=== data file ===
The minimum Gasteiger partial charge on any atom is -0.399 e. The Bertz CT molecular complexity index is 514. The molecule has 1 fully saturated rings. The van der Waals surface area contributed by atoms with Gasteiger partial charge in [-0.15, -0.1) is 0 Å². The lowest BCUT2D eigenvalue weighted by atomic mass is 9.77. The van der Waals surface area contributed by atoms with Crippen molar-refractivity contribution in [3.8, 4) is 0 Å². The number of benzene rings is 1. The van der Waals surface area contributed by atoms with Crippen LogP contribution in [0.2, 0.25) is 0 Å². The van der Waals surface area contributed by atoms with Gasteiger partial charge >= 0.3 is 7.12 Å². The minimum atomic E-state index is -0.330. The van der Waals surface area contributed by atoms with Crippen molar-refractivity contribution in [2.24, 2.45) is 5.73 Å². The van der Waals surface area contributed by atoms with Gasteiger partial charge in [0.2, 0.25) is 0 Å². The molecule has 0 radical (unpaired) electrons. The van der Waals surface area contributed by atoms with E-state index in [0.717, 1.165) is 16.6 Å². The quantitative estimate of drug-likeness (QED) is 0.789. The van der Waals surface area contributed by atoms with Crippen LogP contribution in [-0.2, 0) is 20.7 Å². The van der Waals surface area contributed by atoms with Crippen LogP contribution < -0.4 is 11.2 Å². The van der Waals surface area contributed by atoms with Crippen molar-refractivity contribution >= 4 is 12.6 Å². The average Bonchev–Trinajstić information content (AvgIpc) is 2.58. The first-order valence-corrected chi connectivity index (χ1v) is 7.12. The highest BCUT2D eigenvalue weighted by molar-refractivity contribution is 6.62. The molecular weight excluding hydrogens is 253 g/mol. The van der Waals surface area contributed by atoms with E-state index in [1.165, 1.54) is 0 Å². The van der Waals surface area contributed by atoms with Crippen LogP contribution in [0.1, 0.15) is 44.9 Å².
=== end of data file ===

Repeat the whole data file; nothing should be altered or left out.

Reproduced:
The minimum Gasteiger partial charge on any atom is -0.399 e. The Bertz CT molecular complexity index is 514. The molecule has 1 fully saturated rings. The van der Waals surface area contributed by atoms with Gasteiger partial charge in [-0.15, -0.1) is 0 Å². The lowest BCUT2D eigenvalue weighted by atomic mass is 9.77. The van der Waals surface area contributed by atoms with Crippen molar-refractivity contribution in [3.8, 4) is 0 Å². The number of benzene rings is 1. The van der Waals surface area contributed by atoms with Crippen LogP contribution in [0.2, 0.25) is 0 Å². The van der Waals surface area contributed by atoms with Gasteiger partial charge >= 0.3 is 7.12 Å². The minimum atomic E-state index is -0.330. The van der Waals surface area contributed by atoms with Crippen molar-refractivity contribution in [2.24, 2.45) is 5.73 Å². The van der Waals surface area contributed by atoms with Gasteiger partial charge in [0.2, 0.25) is 0 Å². The molecule has 0 radical (unpaired) electrons. The van der Waals surface area contributed by atoms with E-state index in [0.717, 1.165) is 16.6 Å². The quantitative estimate of drug-likeness (QED) is 0.789. The van der Waals surface area contributed by atoms with Crippen LogP contribution in [-0.2, 0) is 20.7 Å². The van der Waals surface area contributed by atoms with Crippen LogP contribution < -0.4 is 11.2 Å². The van der Waals surface area contributed by atoms with Crippen molar-refractivity contribution >= 4 is 12.6 Å². The average Bonchev–Trinajstić information content (AvgIpc) is 2.58. The first-order valence-corrected chi connectivity index (χ1v) is 7.12. The highest BCUT2D eigenvalue weighted by molar-refractivity contribution is 6.62. The molecular weight excluding hydrogens is 253 g/mol. The van der Waals surface area contributed by atoms with E-state index in [1.165, 1.54) is 0 Å². The van der Waals surface area contributed by atoms with Crippen LogP contribution in [0.1, 0.15) is 44.9 Å².